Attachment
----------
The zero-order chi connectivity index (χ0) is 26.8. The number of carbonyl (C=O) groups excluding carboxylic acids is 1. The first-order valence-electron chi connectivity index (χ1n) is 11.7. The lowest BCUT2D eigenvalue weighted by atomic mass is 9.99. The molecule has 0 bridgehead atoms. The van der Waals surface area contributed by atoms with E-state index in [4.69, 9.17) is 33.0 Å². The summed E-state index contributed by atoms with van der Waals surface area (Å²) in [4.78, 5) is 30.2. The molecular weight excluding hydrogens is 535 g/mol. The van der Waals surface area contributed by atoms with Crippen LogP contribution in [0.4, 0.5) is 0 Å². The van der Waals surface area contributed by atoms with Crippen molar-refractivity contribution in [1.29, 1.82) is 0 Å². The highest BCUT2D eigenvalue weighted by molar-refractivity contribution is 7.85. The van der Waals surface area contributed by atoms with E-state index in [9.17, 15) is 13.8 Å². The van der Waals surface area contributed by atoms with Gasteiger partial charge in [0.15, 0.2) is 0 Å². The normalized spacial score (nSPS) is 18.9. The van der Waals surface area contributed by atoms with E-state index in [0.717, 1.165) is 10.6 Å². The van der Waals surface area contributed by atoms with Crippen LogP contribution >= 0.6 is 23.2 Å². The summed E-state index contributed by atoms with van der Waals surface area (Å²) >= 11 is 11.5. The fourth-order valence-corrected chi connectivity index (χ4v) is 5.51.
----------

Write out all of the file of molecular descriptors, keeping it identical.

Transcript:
The zero-order chi connectivity index (χ0) is 26.8. The number of carbonyl (C=O) groups excluding carboxylic acids is 1. The first-order valence-electron chi connectivity index (χ1n) is 11.7. The lowest BCUT2D eigenvalue weighted by atomic mass is 9.99. The molecule has 0 bridgehead atoms. The van der Waals surface area contributed by atoms with E-state index in [4.69, 9.17) is 33.0 Å². The summed E-state index contributed by atoms with van der Waals surface area (Å²) in [4.78, 5) is 30.2. The molecular weight excluding hydrogens is 535 g/mol. The van der Waals surface area contributed by atoms with Crippen LogP contribution in [0.4, 0.5) is 0 Å². The van der Waals surface area contributed by atoms with Crippen molar-refractivity contribution in [1.29, 1.82) is 0 Å². The highest BCUT2D eigenvalue weighted by molar-refractivity contribution is 7.85. The van der Waals surface area contributed by atoms with E-state index in [9.17, 15) is 13.8 Å². The van der Waals surface area contributed by atoms with Gasteiger partial charge in [0.15, 0.2) is 0 Å². The normalized spacial score (nSPS) is 18.9. The van der Waals surface area contributed by atoms with E-state index in [0.717, 1.165) is 10.6 Å². The van der Waals surface area contributed by atoms with Crippen LogP contribution >= 0.6 is 23.2 Å². The summed E-state index contributed by atoms with van der Waals surface area (Å²) >= 11 is 11.5. The fourth-order valence-corrected chi connectivity index (χ4v) is 5.51.